The coronavirus pandemic is disproportionately affecting BIPOC communities. Studies show that one in 2,150 white Americans have succumbed to the illness; compare this to one in 1,020 Black Americans, one in 1,220 Indigenous Americans, and one in 1,540 Latinx Americans. With an eye-grabbing public art installation opening at New York’s Lincoln Center, the artist and MacArthur “Genius” Award winner Carrie Mae Weems aims to educate about the pandemic’s devastating impact on increasingly vulnerable BIPOC communities while disseminating crucial information to further prevent its spread. Titled Resist Covid | Take 6!in a nod to six feet of social distancing, the outdoor banners pair evocative text (“Don’t worry, we’ll hold hands again”) with her own photographs to reiterate the importance of preventive measures while fostering public dialogue and thanking frontline workers.
According to Weems, Resist Covid | Take 6! will function as a public service campaign to constantly remind everyone of the actions needed to push through the pandemic. “It’s really about trying to assist saving lives by systematically informing people over and over and over, even when our president won’t, the basic things that they must do in order to survive this pandemic,” Weems tells the Philadelphia Inquirer. “I’m really trying to go for people simply taking the required actions needed for their survival.” The banners and billboards balance a sense of urgency (i.e. bright red uppercase typeface), with the friendly, can-do spirit often portrayed in her photographs. The overall message is congenial and welcoming, yet no-nonsense.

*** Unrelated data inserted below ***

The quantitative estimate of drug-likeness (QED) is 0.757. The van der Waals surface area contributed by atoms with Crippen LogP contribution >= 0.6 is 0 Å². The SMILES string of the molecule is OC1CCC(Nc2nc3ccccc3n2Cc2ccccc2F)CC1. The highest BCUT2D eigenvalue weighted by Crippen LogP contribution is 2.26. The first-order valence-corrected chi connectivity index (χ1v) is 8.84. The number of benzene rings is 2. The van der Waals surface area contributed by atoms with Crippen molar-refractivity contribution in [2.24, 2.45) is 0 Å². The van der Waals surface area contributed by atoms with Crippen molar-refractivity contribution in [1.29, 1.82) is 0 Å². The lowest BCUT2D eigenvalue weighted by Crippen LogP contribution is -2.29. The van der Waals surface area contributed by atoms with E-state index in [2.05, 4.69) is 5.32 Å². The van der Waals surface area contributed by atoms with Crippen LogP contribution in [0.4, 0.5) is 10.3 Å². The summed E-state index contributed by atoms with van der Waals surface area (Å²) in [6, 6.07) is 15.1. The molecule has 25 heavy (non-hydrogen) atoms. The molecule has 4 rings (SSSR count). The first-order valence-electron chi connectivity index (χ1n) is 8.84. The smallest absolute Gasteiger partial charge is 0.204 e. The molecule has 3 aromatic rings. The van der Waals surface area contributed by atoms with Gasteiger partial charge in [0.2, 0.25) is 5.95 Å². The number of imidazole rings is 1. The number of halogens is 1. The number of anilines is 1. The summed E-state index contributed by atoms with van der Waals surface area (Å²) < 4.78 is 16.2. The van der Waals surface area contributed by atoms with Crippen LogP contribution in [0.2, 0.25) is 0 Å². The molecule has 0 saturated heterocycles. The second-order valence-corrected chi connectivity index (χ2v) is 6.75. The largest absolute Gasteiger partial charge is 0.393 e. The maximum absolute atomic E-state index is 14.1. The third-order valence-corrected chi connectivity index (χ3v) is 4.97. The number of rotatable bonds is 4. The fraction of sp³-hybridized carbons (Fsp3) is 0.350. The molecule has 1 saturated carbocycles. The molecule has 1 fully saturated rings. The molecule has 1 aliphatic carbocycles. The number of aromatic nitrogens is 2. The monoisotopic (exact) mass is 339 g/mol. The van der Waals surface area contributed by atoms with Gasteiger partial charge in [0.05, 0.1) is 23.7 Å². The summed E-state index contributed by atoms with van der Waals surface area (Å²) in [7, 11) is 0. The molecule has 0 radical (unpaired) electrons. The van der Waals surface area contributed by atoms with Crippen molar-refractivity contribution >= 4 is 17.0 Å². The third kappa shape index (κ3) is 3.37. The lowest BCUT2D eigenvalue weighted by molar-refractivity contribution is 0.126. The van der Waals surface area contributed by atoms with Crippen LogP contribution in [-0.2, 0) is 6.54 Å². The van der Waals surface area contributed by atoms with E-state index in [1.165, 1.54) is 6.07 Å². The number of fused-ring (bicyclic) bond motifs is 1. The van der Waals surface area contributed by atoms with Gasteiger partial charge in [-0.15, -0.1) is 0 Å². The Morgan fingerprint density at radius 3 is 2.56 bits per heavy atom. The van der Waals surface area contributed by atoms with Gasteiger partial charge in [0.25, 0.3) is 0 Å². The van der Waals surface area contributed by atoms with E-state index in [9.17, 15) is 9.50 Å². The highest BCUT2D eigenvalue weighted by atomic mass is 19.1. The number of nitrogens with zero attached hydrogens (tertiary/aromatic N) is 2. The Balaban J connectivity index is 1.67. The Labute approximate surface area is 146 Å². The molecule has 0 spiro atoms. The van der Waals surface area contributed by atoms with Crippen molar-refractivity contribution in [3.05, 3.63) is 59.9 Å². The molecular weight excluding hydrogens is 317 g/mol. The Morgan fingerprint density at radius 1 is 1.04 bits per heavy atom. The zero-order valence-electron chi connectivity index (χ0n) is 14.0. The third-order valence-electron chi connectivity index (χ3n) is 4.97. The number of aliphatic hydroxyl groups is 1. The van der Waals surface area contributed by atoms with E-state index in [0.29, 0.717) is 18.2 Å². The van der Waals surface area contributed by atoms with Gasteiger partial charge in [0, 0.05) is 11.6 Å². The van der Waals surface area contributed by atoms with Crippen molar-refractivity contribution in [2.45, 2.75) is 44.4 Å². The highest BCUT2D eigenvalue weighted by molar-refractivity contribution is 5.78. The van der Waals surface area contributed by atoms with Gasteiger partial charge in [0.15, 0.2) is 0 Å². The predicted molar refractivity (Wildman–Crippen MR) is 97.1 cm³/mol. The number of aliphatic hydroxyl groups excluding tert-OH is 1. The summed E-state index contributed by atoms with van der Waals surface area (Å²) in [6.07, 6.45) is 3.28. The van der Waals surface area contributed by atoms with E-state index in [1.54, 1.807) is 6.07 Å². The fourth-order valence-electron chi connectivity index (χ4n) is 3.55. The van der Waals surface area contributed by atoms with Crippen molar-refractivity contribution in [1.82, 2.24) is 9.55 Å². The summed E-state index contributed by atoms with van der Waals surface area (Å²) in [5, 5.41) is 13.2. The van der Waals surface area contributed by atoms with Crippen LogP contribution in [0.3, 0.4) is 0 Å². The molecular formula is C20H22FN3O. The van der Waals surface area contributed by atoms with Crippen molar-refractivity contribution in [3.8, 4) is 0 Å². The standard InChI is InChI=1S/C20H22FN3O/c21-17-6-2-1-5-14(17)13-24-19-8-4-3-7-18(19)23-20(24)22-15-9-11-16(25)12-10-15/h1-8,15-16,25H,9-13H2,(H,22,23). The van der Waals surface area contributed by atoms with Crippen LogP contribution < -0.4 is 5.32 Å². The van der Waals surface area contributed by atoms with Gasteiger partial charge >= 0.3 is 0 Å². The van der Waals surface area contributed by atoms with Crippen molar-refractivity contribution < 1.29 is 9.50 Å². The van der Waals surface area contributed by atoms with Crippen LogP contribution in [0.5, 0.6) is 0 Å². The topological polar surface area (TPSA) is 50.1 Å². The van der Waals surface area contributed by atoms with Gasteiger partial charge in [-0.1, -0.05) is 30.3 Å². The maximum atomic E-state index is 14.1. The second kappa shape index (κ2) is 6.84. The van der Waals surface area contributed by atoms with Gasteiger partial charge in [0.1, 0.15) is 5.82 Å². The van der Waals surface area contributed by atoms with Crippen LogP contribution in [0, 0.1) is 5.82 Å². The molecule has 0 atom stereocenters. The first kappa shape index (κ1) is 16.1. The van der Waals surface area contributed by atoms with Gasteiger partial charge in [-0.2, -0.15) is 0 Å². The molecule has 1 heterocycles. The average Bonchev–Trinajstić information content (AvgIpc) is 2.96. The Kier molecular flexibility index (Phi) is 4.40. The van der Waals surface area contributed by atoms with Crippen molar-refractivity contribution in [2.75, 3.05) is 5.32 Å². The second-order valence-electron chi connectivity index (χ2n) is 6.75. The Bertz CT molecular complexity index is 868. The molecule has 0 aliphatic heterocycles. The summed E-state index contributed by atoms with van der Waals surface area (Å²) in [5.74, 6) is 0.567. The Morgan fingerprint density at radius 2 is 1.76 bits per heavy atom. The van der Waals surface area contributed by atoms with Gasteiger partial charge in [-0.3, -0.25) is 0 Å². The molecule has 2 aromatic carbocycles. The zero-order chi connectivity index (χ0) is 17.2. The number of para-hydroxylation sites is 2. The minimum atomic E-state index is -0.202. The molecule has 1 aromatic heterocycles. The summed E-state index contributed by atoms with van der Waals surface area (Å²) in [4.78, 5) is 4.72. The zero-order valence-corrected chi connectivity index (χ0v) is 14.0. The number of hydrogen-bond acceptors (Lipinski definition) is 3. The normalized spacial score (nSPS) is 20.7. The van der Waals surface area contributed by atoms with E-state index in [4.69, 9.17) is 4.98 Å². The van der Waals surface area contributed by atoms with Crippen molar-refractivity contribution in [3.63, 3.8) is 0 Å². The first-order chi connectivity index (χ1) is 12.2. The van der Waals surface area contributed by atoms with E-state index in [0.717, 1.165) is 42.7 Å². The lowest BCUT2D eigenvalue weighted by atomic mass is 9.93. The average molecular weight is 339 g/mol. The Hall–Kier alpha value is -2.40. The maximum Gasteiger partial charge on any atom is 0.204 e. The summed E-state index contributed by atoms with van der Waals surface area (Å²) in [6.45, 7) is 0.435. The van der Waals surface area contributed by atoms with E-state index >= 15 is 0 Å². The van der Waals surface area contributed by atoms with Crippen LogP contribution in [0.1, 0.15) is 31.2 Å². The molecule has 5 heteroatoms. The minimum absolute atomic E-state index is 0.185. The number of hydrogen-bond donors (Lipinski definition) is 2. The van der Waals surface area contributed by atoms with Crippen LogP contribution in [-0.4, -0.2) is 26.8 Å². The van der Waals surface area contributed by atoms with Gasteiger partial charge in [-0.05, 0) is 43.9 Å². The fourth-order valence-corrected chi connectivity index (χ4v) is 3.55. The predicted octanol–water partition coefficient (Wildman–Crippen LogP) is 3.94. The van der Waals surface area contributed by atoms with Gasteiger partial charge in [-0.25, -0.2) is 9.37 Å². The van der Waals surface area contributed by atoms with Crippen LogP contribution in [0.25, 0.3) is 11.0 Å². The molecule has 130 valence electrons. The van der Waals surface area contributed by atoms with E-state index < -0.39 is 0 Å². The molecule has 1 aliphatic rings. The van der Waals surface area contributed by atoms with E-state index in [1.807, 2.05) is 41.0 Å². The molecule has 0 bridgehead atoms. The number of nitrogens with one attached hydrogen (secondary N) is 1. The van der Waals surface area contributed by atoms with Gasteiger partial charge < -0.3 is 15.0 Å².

Weems first conceived Resist Covid | Take 6! during an artist residency at Syracuse University with her friend Pierre Loving. “I thought, ‘How can I use my art and my voice as a way of underscoring what’s possible, and bring the general public into a conversation, into heightened awareness of this problem to better the community in which I live?” The campaign popped up on billboards around Syracuse in April before getting picked up by local radio stations and social media. Its success led to expansions into Dallas–Fort Worth, Atlanta, Chicago, Detroit, Nashville, and Philadelphia, where she partnered with museums, universities, and health clinics to spread the word even further. “We needed lawn signs; we needed posters to go into business windows; we used newspaper advertising circulars to deliver messaging directly into the home,” Weems recalls. “We used grocery bags, shopping bags, paper and reusable bags that we could give to food banks.”
Perhaps the campaign’s popularity lies in its straightforward messaging. Whereas billboard art by the likes of Félix González-Torres and Jenny Holzer are effective and subversive in their own right, Resist Covid | Take 6! feels less like a museum-worthy group of artworks than a bona fide series of public service announcements that are at once emotionally gripping and easy to grasp. And even though many Americans today seem skeptical of “official” messages, Weems says that the impact of Covid-19—especially within BIPOC communities—is undeniable. The disease, she says, “affords the nation an unprecedented opportunity to address the impact of social and economic inequality in real time. Denial does not solve a problem.”
Other Resist Covid | Take 6! installations are on view across New York City at the Apollo Theater, the Brooklyn Museum, and the New School. The installation at Lincoln Center, which features messaging in both English and Spanish, will display until the end of the year.